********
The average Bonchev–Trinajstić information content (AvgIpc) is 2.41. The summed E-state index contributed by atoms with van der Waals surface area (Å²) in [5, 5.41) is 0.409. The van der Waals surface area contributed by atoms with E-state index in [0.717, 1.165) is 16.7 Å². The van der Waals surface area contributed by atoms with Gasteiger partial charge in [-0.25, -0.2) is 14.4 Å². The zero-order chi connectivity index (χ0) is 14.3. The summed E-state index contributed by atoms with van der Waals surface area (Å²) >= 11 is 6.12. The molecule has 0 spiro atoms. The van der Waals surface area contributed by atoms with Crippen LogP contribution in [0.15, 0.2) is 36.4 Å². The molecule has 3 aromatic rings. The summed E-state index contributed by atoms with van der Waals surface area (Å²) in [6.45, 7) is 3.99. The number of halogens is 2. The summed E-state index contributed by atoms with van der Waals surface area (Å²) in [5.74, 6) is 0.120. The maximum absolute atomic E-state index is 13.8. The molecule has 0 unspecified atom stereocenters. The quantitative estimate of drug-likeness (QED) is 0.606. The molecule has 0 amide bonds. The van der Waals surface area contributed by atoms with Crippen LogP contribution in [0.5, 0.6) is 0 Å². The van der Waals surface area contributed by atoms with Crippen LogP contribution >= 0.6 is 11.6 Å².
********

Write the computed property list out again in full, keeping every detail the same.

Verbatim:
The average Bonchev–Trinajstić information content (AvgIpc) is 2.41. The summed E-state index contributed by atoms with van der Waals surface area (Å²) in [5, 5.41) is 0.409. The van der Waals surface area contributed by atoms with E-state index in [0.717, 1.165) is 16.7 Å². The van der Waals surface area contributed by atoms with Gasteiger partial charge in [-0.25, -0.2) is 14.4 Å². The zero-order chi connectivity index (χ0) is 14.3. The summed E-state index contributed by atoms with van der Waals surface area (Å²) >= 11 is 6.12. The molecule has 0 spiro atoms. The van der Waals surface area contributed by atoms with Crippen LogP contribution in [0.15, 0.2) is 36.4 Å². The molecule has 3 aromatic rings. The summed E-state index contributed by atoms with van der Waals surface area (Å²) in [6.45, 7) is 3.99. The number of halogens is 2. The summed E-state index contributed by atoms with van der Waals surface area (Å²) in [5.74, 6) is 0.120. The maximum absolute atomic E-state index is 13.8. The molecule has 0 unspecified atom stereocenters. The quantitative estimate of drug-likeness (QED) is 0.606. The molecule has 0 amide bonds. The van der Waals surface area contributed by atoms with Crippen LogP contribution in [0.5, 0.6) is 0 Å². The van der Waals surface area contributed by atoms with Crippen LogP contribution >= 0.6 is 11.6 Å².